Not so fast, says the U.S. Equal Employment Opportunity Commission (EEOC), which recently released new guidance addressing the interplay between an employer’s use of AI and other algorithmic decision-making tools and the Americans with Disabilities Act (ADA).
In particular, the EEOC warns that reliance on AI in making hiring and other personnel decisions, or in monitoring employee activity and performance, could adversely impact and discriminate against qualified individuals with disabilities. According to the EEOC, AI may not take into account one’s disability status or need for job-related accommodation when performing its automated analysis. For example, if an individual with a disability has a gap in their employment history due to being unable to work for a period of time, AI might reject the applicant based on the period of unemployment without any further inquiry. According to the EEOC, that could have a disparate impact on qualified individuals with disabilities.
Employers should also heed the EEOC’s guidance when using AI to monitor current employees’ work performance. AI might be used to measure and analyze employee output or activities, but it might not consider whether an employee’s substandard performance relates to a limiting medical restriction and/or is covered by an approved medical workplace accommodation. Per the EEOC’s guidance, employers relying on that AI analysis might inadvertently discriminate against a qualified individual with a disability who might be able to meet the employer’s expectations with reasonable accommodation.
To avoid these risks, the EEOC encourages employers to, among other things, inform candidates and employees of the evaluation process being employed and explain the factors being taken into account. To that end, employers may consider incorporating into their AI-driven processes appropriate human “checks” for reviewing the AI’s analysis before making final determinations. They also may consider incorporating methods by which employees and candidates with disabilities can request reasonable accommodation and commence an interactive process with the employer over any reported medical restrictions that might be limiting the individual.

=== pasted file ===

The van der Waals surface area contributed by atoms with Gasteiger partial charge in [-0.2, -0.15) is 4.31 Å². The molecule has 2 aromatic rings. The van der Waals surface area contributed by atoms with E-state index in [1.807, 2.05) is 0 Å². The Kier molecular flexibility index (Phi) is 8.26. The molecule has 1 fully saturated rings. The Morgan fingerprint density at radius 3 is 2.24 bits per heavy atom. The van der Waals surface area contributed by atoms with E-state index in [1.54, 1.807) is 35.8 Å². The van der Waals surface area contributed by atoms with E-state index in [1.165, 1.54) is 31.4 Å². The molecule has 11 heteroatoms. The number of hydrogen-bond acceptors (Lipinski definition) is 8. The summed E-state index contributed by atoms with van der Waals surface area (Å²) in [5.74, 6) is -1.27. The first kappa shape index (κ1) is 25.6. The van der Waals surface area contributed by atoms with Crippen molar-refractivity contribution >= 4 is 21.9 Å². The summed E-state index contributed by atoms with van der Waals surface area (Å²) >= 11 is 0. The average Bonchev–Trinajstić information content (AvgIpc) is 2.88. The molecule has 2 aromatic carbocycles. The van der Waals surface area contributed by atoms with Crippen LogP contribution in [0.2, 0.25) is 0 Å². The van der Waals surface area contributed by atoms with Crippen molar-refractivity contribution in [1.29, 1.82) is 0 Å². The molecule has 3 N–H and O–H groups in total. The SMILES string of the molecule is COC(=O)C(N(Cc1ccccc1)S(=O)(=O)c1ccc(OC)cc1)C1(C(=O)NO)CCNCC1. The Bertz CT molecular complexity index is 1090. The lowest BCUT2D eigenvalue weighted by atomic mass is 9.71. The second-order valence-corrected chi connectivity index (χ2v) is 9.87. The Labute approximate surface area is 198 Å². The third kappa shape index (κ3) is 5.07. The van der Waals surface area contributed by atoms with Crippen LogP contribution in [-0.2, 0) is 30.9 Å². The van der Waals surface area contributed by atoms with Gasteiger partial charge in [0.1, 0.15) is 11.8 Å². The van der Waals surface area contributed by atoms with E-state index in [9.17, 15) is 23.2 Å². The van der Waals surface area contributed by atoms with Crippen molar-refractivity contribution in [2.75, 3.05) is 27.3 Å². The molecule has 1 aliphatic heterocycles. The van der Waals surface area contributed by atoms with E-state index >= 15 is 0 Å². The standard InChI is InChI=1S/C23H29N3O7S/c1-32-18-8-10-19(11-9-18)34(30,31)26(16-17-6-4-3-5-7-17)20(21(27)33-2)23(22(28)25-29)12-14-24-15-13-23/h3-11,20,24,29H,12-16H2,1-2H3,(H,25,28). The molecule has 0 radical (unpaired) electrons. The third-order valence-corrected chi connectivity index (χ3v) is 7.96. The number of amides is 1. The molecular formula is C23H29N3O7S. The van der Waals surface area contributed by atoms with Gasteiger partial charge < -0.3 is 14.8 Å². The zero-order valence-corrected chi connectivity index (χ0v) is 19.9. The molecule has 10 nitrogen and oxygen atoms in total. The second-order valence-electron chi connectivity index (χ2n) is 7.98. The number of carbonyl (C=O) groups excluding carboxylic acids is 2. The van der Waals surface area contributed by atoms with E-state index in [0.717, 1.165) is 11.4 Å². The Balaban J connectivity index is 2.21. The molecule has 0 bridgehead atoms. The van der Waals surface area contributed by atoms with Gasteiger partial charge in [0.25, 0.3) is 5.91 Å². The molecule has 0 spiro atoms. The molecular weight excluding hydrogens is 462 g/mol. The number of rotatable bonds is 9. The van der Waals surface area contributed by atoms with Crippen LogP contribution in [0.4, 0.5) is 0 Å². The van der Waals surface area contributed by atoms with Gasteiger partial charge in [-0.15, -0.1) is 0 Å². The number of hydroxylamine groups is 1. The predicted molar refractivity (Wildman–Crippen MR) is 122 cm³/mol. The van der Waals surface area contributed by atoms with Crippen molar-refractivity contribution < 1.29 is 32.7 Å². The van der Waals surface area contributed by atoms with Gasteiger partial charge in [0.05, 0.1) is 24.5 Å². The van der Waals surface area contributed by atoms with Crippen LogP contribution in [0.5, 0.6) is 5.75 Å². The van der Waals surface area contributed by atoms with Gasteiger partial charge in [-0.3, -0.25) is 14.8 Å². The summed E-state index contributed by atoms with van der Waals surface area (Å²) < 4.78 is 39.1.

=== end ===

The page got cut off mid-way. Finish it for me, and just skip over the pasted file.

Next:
The EEOC’s guidance suggests that AI-related reasonable accommodations will be similar to those already provided by employers in a non-AI context. For example, the employer may need to offer the individual more time to complete an AI-driven pre-employment evaluation, or provide an audio option for a visually-impaired candidate, or provide other reasonable accommodation that might be warranted under the circumstances. As in the non-AI context, the EEOC encourages employers to engage in a meaningful interactive dialogue with employees and candidates to determine what, if any, reasonable accommodation might be available.
The EEOC’s guidance also cautions employers against relying on AI data that is not pertinent to whether a candidate can perform the essential job functions with or without reasonable accommodation. For example, AI can make inferences based on analysis of “personality tests” or personal background information. The EEOC questions whether these type of inferences will screen out candidates based on disability-related traits even though, as a practical matter, they have limited or no impact on whether the candidate can actually perform the job.
The EEOC’s guidance also cautions against relying on a vendor’s claim of its AI tool being “bias-free.” The EEOC reports that, although algorithmic decision-making tool developers have taken steps to reduce bias from the variables considered and the data produced by AI tools, such efforts have largely focused on race and gender – not disability status or medical restrictions. Moreover, a vendor’s representation that its tool is “bias-free,” even if largely (but not completely) valid, may not insulate an employer from liability for discrimination that flowed from using the AI tool.
At bottom, using AI to streamline an employer’s hiring and employee evaluation processes can carry considerable benefits, including improving efficiency, accuracy, and cost savings in the employee hiring and management processes. However, employers should understand and be mindful of the potential pitfalls identified in the EEOC’s guidance when relying on AI analysis and decision-making tools for taking personnel actions. If you have any questions regarding your company’s use of AI tools for personnel purposes, Reed Smith is available to assist.